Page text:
Lessons From The Winter Olympics

Posted on March 26th, 2018 by John Hackett

The Winter Olympics

The Winter Olympics are now in the 2018 history book.

The Olympic Games do provide a key perspective on a key ingredient for achieving success for your organization.

The Winter Olympics

A principle-based coach is the key to the Winter Olympics' success and also organizational success. Many organizations report a key factor in increased productivity and retention is having a coach to encourage and support productivity. One major factor to the success of the Olympic athlete is the relationship with their coach. This fact is supported by various Olympic Committees’ research and personal reports of athletes.

The International Olympic Committee reported in a 2016 article: “A coach plays a key role in an athlete’s entourage, The quality of the relationship between the coach and the athlete has a crucial effect on the athlete's satisfaction, motivation, and performance.”

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The Canadian Olympic Committee(COC) Chair Chris Overholt told the Toronto Star in 2012:, “they’re[Coaches] so much the backbone of athletes’ planning and preparation and key performances."

The Scientific American reported in a 2016 article on a British study of 16 Olympic athletes who won medals and 16 Olympic athletes who did not win medals: “What differentiates a super elite (Medal winner) from someone who competes at the Olympics but goes home empty-handed? It can come down to the coach-athlete relationship. All athletes report technical support, but the difference was the positive relationship and support.”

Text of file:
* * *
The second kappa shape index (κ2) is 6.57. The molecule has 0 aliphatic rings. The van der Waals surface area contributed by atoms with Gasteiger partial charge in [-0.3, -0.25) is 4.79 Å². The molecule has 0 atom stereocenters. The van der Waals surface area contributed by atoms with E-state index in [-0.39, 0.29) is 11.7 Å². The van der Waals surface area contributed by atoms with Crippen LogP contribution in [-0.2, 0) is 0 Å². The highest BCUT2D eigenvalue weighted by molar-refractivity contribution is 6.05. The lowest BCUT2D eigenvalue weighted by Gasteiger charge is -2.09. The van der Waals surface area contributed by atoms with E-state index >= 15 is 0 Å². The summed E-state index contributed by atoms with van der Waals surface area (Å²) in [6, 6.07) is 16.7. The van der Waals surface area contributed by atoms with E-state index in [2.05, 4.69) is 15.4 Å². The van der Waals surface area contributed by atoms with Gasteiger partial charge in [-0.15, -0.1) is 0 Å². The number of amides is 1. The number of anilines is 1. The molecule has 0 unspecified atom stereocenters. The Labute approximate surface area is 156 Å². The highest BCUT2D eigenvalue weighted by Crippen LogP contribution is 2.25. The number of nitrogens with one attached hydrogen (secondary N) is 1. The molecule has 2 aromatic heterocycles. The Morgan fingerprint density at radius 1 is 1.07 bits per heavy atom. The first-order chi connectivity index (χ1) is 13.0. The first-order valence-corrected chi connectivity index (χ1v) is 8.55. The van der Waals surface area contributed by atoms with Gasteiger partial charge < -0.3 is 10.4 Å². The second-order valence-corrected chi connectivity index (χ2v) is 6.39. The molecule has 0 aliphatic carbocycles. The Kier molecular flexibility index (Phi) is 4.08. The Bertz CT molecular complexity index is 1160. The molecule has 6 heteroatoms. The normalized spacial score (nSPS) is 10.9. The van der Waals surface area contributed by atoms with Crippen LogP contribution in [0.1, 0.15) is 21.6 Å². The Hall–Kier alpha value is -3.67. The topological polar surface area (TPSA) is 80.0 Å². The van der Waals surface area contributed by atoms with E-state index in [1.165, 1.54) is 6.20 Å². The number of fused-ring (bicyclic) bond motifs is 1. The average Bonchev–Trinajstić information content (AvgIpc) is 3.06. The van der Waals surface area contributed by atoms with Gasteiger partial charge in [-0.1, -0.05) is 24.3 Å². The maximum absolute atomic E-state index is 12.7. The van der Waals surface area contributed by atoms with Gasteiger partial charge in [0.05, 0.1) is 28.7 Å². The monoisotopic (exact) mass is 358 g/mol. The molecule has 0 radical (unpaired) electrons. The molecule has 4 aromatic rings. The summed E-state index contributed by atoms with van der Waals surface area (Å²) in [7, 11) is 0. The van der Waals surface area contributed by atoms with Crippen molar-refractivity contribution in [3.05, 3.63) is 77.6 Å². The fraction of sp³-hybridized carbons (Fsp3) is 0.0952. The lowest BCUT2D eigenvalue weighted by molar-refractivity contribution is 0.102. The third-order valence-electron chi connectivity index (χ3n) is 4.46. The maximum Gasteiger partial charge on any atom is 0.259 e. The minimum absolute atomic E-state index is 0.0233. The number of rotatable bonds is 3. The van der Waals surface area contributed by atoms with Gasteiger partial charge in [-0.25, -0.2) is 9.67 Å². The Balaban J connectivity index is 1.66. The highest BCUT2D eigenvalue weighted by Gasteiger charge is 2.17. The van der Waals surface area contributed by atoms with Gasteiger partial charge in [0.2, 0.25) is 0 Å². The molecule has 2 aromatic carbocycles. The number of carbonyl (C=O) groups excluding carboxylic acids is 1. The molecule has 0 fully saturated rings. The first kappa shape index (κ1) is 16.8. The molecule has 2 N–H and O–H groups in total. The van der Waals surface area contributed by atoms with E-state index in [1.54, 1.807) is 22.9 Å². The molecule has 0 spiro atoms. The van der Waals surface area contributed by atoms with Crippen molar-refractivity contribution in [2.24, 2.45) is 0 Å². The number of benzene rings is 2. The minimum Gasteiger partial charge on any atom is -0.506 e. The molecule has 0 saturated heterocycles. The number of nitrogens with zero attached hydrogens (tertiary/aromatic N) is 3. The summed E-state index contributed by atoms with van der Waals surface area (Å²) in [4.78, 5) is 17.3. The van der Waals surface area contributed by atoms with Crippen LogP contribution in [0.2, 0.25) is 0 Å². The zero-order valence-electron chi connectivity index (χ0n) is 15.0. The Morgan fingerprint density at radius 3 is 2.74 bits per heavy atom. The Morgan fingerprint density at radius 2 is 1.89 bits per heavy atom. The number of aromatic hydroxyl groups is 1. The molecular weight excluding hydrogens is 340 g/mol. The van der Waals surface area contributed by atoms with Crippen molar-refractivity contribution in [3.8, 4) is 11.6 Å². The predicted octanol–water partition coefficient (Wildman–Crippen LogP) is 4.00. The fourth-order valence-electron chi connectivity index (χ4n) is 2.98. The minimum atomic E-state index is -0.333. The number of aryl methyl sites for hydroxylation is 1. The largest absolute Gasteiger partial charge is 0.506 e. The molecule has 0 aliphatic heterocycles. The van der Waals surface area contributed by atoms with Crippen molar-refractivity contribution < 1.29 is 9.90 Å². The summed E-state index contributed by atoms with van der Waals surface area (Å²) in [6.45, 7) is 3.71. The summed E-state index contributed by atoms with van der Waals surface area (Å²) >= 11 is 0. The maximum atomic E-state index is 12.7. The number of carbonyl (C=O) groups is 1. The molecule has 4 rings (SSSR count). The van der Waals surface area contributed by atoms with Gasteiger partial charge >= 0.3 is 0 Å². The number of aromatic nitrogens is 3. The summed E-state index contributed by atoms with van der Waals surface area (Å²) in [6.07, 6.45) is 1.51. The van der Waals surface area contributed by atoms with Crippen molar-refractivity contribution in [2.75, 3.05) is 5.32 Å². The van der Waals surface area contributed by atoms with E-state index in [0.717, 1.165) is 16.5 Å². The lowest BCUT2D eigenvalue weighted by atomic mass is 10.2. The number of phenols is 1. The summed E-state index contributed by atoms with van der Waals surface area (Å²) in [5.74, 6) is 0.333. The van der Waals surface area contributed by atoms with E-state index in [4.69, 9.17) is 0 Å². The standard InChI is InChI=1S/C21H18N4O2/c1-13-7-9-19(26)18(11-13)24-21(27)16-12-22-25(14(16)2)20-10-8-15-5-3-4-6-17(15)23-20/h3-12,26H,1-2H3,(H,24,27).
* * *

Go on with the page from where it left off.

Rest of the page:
Olympian Adam Rippon stated in a CNBC interview he had failed to make the 2010 and 2014 teams and lived in his coach’s basement, penniless. He was turned down for a car loan. "My coach co-signed on the lease so that I could keep the car and he said: 'I trust you. And I trust that you're going to work hard.'"

Rippon went on to make the team as the oldest USA figure skating rookie since 1936 and medaled.

The Olympics highlight the importance of engaging a principle-based coach who builds relationships with people to increase and support their performance. The DSWA  coaching principles of Service, Trust, Authenticity, Integrity, and Respect (STAIR) are a perfect and proven ingredient for your organization's success if you are an individual entrepreneur or large organization. The use of a principle-based coach may be the stairs to a new level for your organization.

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About the Author

John Hackett, Ed.D is an accomplished and experienced coach, trainer, and leader in a variety of nonprofit and direct sales settings. He has 45 years of professional experience serving as professor, licensed counselor, and high school administrator, as well as a university administrator. John is a DSWA Certified Trainer and can be reached at john@dswa.org.